Take a look at this example:
Find the solution to the system of equations below. Show your work using the substitution method. 3x + 5y = 11 7x + 4y = 13 
Looks fine, right? Small whole numbers, no fractions, decimals or negative numbers  should be a piece of cake. Well. Five of the constants in this problem are prime numbers. None of them share any factors, so nothing is going to cancel out and students are going to be working for a loooooooong time. (The answer is (^{21}⁄_{23}, ^{38}⁄_{23}), by the way.)
This problem’s tediousness tanks its diagnostic value too. If you wanted to use this problem to learn about students’ ability to use the substitution method to solve systems of equations, you’re probably out of luck. Students are going to spend so much mental effort on manipulating those fractions that their system solving skills will likely suffer. Students who get this problem wrong might actually understand the substitution method. You just don’t know. You will know, however, how well (or poorly) they deal with frustration.
Here is a more tractable version of the system above that lets students’ system solving skills shine:
Find the solution to the system of equations below. Show your work using the substitution method. 3x + 5y = 50 5x + 15y = 30 
The coefficients in this problem are much friendlier despite being larger; 3 and 5 are common factors for most of the terms and 5 can be divided out from the bottom equation simplifying it further. There are also multiple solving avenues that students can explore. Choosing to solve for x in the second equation avoids manipulating fractions, but solving for either variable in either equation is reasonable. You can be confident that students’ work on this problem is a reflection of their systems of equations skills and they are far less likely to turn this problem set in as confetti.
Tractability is subjective. What is persnickety and unreasonable for a 7th grader may be just another Tuesday for a high school student. Within a grade one class’s bugbear is another class’s fun challenge problem. You know how your students will respond to challenging situations and when to push them to persevere—the key is to choose wisely and be prepared.
When I talked to my fellow math teammates, they universally advocated for a fourth criteria: fun. Good math problems should capture students’ imagination and make them want to solve them. You don’t get any information from a problem students don’t solve.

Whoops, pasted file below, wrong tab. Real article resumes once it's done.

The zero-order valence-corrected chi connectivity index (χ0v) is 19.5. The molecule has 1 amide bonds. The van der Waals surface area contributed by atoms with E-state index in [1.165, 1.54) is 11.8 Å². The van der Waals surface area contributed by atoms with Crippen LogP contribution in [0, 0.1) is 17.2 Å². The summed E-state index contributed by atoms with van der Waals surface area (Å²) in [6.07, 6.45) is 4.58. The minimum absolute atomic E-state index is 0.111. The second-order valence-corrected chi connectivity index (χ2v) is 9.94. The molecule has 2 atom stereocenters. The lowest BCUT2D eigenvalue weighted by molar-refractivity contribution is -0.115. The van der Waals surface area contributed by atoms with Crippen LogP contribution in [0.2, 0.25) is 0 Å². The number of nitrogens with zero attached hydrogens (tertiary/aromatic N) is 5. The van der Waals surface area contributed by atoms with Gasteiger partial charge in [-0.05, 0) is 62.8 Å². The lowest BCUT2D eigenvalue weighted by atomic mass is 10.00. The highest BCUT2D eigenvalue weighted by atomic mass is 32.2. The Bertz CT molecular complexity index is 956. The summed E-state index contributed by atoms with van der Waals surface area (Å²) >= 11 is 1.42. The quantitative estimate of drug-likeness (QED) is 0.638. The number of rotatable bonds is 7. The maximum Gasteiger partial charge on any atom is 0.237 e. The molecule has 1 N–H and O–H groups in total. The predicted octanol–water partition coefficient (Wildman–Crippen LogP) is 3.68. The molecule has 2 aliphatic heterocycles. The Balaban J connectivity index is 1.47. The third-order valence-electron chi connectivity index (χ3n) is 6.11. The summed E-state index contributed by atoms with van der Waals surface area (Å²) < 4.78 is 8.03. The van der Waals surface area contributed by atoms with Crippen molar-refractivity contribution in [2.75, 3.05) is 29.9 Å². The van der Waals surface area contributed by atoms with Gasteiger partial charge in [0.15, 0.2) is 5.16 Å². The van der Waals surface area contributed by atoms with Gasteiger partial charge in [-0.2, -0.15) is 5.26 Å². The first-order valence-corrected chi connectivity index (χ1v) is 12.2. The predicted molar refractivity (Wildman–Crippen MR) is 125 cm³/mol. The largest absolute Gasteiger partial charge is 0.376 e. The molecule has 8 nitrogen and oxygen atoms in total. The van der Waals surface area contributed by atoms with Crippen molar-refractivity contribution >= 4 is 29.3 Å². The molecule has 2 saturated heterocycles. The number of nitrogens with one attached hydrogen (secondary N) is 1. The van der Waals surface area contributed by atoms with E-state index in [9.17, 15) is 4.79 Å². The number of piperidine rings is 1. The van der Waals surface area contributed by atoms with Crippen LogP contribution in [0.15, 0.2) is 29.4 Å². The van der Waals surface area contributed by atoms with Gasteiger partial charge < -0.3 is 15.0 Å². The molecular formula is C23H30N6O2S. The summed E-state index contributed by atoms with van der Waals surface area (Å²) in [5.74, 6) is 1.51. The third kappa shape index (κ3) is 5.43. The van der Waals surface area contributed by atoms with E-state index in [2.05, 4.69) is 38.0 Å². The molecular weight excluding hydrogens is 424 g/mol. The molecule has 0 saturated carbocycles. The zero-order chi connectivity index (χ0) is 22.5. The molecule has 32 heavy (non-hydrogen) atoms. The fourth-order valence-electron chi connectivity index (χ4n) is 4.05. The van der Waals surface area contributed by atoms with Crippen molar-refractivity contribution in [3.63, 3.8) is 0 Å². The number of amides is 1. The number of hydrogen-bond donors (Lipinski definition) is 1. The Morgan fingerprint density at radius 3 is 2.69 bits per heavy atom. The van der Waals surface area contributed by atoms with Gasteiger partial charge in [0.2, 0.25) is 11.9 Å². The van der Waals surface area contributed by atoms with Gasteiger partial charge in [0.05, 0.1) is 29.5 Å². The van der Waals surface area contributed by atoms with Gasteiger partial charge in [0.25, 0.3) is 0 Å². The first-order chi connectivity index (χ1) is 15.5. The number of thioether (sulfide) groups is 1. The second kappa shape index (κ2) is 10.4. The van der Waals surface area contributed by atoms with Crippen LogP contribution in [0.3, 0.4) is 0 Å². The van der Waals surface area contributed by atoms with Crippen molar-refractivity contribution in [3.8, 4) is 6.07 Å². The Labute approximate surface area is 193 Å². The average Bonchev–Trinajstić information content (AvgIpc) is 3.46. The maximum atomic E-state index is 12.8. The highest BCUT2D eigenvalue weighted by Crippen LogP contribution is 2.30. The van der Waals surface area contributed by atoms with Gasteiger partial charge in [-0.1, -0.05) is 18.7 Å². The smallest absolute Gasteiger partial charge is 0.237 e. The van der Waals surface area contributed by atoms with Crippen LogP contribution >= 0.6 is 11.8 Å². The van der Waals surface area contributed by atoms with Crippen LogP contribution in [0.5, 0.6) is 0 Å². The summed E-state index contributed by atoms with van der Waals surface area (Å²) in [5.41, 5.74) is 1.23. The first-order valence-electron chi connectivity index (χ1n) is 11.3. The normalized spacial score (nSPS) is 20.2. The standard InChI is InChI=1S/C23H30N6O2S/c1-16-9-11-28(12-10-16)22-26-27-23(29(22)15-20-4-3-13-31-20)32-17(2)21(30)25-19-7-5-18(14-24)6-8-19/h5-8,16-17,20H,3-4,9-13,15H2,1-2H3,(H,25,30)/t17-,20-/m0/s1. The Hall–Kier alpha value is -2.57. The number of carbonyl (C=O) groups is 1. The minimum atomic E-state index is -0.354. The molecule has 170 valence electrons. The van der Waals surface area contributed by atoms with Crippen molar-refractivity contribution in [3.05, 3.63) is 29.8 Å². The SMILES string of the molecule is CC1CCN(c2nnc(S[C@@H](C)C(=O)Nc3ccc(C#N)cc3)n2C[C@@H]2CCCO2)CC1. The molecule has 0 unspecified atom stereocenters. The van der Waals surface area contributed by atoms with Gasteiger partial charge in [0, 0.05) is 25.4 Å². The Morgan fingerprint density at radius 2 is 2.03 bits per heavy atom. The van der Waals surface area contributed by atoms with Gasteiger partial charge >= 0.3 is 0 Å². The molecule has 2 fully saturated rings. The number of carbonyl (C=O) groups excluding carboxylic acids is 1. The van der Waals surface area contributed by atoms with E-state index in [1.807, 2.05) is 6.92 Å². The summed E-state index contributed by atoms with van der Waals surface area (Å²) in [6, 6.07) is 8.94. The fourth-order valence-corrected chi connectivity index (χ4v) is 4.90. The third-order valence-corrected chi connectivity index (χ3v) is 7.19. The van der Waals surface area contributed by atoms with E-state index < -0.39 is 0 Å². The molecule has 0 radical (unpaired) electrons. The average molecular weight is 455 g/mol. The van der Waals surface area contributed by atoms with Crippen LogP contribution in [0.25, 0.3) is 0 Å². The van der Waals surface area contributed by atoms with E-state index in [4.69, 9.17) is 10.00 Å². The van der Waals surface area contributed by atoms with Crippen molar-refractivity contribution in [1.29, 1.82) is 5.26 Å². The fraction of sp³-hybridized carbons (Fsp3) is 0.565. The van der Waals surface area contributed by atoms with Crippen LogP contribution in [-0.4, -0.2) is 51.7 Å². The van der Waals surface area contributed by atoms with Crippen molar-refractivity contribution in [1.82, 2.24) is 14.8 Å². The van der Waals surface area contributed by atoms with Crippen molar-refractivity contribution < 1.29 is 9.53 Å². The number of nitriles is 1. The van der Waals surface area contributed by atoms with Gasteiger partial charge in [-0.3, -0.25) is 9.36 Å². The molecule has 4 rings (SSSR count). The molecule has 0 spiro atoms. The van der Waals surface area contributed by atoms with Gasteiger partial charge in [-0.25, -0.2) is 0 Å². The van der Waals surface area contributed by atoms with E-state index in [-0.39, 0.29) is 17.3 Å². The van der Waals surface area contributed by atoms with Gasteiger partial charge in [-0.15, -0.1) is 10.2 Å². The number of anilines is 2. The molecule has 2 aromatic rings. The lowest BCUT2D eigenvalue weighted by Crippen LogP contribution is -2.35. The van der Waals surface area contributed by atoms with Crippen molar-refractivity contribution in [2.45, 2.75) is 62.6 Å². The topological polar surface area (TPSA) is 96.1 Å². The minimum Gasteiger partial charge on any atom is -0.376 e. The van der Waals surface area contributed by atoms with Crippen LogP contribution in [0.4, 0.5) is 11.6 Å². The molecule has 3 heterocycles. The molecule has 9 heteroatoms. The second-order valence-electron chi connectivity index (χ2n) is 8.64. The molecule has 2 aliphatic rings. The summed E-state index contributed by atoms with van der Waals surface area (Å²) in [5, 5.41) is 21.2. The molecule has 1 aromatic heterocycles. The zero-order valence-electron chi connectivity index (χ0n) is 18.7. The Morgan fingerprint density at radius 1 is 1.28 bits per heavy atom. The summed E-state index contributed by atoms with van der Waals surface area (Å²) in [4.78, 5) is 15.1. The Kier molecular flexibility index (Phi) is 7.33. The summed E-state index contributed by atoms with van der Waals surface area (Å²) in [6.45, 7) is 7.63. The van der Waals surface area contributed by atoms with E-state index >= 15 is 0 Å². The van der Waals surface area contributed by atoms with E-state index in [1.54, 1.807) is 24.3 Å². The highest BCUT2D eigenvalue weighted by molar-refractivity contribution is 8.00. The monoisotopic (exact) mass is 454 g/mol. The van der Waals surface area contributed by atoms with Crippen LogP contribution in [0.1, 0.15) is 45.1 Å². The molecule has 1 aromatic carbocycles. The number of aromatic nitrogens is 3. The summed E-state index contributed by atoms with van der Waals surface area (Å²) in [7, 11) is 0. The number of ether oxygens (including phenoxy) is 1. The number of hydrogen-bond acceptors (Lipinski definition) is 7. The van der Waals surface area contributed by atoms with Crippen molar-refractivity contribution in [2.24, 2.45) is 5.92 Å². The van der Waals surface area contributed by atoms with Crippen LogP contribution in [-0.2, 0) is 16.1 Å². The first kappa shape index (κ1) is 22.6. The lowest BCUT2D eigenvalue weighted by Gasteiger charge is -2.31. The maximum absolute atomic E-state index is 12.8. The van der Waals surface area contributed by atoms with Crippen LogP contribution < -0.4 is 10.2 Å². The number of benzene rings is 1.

Consider this example of a clear, diagnostic, tractable problem that doesn’t really spark joy:
How many times larger is (4.2 x 10^{2}) than (7 x 10^{1})? 
Adding a little context made this problem much more fun:
Nyan Cat travels at (4.2 x 10^{2}) miles per hour. Grumpy Cat travels at a pokey (7 x 10^{1}) miles per hour. How many times faster is Nyan Cat than Grumpy Cat? 
The skills needed are preserved and you have a great opportunity to share two of our national treasures with your students. Hitting the right mark with interesting context for students means considering developmental milestones, your and your students’ cultural backgrounds, their comfort with unknown and unfamiliar, and authenticity. Cats made regular appearances in my classroom, so this example resonated with my students and felt genuine, but it could have felt forced in the wrong situation.
When adding creative flair to math problems, make sure you’re also adding support for English language learners and students with disabilities so they can access the problem (and have fun) too. Linking to videos of both cats can reinforce that numbers written in scientific notation with positive exponents represent large values while negative exponents represent values between zero and 1.
Not every math problem can or should be captivating on their own (problems that assess fluency come to mind), but wrapped in classroom routines, competitive spirit, or the satisfaction of a job well done, these can shine too.
We invite you to take a look around the Fishtank curriculum for more examples of clear, diagnostic, tractable, and dare we say, fun math problems. Want even more? A Fishtank Plus subscription unlocks access to tons of additional assessment problems, problem sets, and much more.
Kate Gasaway is the Curriculum Associate for Mathematics. She holds a Bachelor’s of Science degree in Psychology with research and business certificates from the Georgia Institute of Technology, and a Master’s in Effective Teaching from the Sposato Graduate School of Education. She started her teaching career at Neighborhood House Charter School, spending five years teaching 8th grade math and one year teaching 6th grade math.